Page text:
Etymology: Middle English thresshold, from Old English threscwald; akin to Old Norse threskjǫldr threshold, Old English threscan to thresh
Date: before 12th century

1 : the plank, stone, or piece of timber that lies under a door : sill
2 a : gate, door b (1) : end, boundary; specifically : the end of a runway (2) : the place or point of entering or beginning : outset <on the threshold of a new age>
3 a : the point at which a physiological or psychological effect begins to be produced <has a high threshold for pain> b : a level, point, or value above which something is true or will take place and below which it is not or will not

That’s it: the end of a runway, and the place or point of beginning. Thus, a good place to pause and take a break!

At the end of last summer, we spent the threshold at the beach.

Mac and Mom's Beach Walk

At the end of this summer, we will spend the threshold celebrating my parents’ 45th wedding anniversary and my husband will be riding his bike uphill, 100 miles, around a lake. (Fun!?!?) Mac, the Toddler of the House, has informed us that he is not only taking his Elmo suitcase and his own bike, but also his lawnmower. He likes to travel light, apparently.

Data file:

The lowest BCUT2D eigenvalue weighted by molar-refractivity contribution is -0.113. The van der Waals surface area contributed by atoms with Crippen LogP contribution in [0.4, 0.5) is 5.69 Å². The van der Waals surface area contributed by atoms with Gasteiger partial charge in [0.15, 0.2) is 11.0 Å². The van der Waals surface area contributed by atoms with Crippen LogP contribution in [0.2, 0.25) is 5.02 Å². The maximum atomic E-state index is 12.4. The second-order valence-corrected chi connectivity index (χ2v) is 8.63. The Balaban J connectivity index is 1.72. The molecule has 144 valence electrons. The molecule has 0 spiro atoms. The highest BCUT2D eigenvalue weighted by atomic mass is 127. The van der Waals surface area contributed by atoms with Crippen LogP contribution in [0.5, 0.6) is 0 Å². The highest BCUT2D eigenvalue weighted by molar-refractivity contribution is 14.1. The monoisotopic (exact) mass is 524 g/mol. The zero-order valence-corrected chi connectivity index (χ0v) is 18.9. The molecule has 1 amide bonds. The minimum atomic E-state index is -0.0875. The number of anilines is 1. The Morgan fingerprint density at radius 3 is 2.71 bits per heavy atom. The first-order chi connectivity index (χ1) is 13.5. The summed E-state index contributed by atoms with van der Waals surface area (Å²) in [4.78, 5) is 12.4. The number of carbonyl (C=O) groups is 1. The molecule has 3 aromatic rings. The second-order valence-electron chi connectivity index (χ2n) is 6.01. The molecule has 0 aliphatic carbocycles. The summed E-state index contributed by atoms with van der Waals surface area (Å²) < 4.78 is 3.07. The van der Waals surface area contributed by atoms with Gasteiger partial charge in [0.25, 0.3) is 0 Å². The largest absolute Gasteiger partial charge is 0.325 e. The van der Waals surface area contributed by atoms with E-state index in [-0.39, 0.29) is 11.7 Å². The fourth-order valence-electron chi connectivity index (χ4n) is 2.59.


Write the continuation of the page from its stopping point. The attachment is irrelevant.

The Bike

The Elmo Suitcase

The Mower

While I am one who actually hates packing suitcases and leaving the dog and cats and house in the care of others, I also like to plan vacations, and it should come as no surprise that mine involve learning to do something new.  So, here are my Top 3 (Dream) Learning Vacations for this Summer/Fall threshold, none of which I will go on, but each of which will inspire me to keep learning somehow.

1) Learn to Build a Table From Scratch. Here’s the class description – don’t you want to come along?

How would you like to take a weekend away in Vermont, build an authentically local wood table from scratch with 15 other people, and then finish off the weekend enjoying a bountiful dinner on it prepared by local chefs?

2) Learn to cook Mexican cuisine – specifically HERE, and then I could make these chiles en nogada. (I need to brush up on my Spanish, first.)

3) Learn to bake bread at King Arthur Flour. My friend Doug took this class and posted pictures and updates about his adventures to his Facebook page and everyday I said, “I want to do that, too.” Perhaps I can teach myself to make this Braided Lemon Bread.